Cold Extremities in Migraine: A Marker for Vascular Dysfunction in Women

Eur J Neurol. 2020 Jul;27(7):1197-1200. doi: 10.1111/ene.14289. Epub 2020 May 20.

Abstract

Background and purpose: Migraine is recognized as a vascular risk factor, especially in women. Presumably, migraine, stroke and cardiovascular events share pathophysiological mechanisms. Self-reported cold extremities were investigated as a marker for vascular dysfunction in migraine. Secondly, it was hypothesized that suffering from cold extremities affects sleep quality, possibly exacerbating migraine attack frequency.

Methods: In this case-control study, a random sample of 1084 migraine patients and 348 controls (aged 22-65 years) from the LUMINA migraine cohort were asked to complete questionnaires concerning cold extremities, sleep quality and migraine.

Results: A total of 594 migraine patients and 199 controls completed the questionnaires. In women, thermal discomfort and cold extremities (TDCE) were more often reported by migraineurs versus controls (odds ratio 2.3, 95% confidence interval 1.4-3.7; P < 0.001), but not significantly so in men (odds ratio 2.5, 95% confidence interval 0.9-6.9; P = 0.09). There was no difference in TDCE comparing migraine with or without aura. Female migraineurs who reported TDCE had higher attack frequencies compared to female migraineurs without TDCE (4 vs. 3 attacks per month; P = 0.003). The association between TDCE and attack frequency was mediated by the presence of difficulty initiating sleep (P = 0.02).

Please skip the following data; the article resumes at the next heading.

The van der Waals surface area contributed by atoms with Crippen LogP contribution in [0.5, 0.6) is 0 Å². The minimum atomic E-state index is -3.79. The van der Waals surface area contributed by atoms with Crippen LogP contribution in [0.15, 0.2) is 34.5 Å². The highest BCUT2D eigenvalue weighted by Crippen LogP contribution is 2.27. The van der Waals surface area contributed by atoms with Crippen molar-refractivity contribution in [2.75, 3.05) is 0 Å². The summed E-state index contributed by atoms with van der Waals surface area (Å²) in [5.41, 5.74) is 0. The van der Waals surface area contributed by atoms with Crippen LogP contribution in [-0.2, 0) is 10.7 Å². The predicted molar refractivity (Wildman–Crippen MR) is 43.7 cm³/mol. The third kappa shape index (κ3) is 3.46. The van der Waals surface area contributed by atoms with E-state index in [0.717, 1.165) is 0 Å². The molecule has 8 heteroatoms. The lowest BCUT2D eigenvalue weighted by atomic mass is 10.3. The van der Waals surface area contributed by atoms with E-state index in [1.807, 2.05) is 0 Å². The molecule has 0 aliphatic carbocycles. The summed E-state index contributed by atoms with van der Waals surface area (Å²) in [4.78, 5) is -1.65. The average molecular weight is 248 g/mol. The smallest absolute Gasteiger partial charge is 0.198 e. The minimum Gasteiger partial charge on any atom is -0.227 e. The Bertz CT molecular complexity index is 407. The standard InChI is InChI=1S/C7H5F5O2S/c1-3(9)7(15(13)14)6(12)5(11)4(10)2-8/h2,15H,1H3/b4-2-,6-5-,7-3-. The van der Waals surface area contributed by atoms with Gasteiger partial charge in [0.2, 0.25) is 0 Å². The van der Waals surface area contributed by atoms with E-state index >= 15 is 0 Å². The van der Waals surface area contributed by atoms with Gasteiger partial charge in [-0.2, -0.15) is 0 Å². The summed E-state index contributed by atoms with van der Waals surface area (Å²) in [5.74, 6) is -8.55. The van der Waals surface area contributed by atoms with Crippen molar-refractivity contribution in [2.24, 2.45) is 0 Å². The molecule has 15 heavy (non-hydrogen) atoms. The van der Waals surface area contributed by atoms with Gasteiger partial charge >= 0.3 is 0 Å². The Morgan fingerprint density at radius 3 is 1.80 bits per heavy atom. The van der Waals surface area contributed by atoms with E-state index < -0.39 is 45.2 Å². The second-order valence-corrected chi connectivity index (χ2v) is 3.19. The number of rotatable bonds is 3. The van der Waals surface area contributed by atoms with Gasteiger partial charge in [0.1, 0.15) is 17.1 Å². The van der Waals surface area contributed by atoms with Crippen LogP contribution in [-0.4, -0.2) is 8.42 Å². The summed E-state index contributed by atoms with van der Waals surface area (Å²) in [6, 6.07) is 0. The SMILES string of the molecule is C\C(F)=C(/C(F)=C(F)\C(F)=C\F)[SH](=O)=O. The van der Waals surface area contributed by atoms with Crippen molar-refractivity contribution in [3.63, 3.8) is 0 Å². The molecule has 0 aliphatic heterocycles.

Conclusion: Women with migraine more often reported cold extremities compared with controls, possibly indicating a sex-specific vascular vulnerability. Female migraineurs with cold extremities had higher attack frequencies, partly resulting from sleep disturbances. Future studies need to demonstrate whether cold extremities in female migraineurs are a predictor for cardiovascular and cerebrovascular events.

Keywords: case-control study; cerebrovascular disease and cerebral circulation; cold extremities; gender; migraine; sleep disorders; vascular dysfunction; women.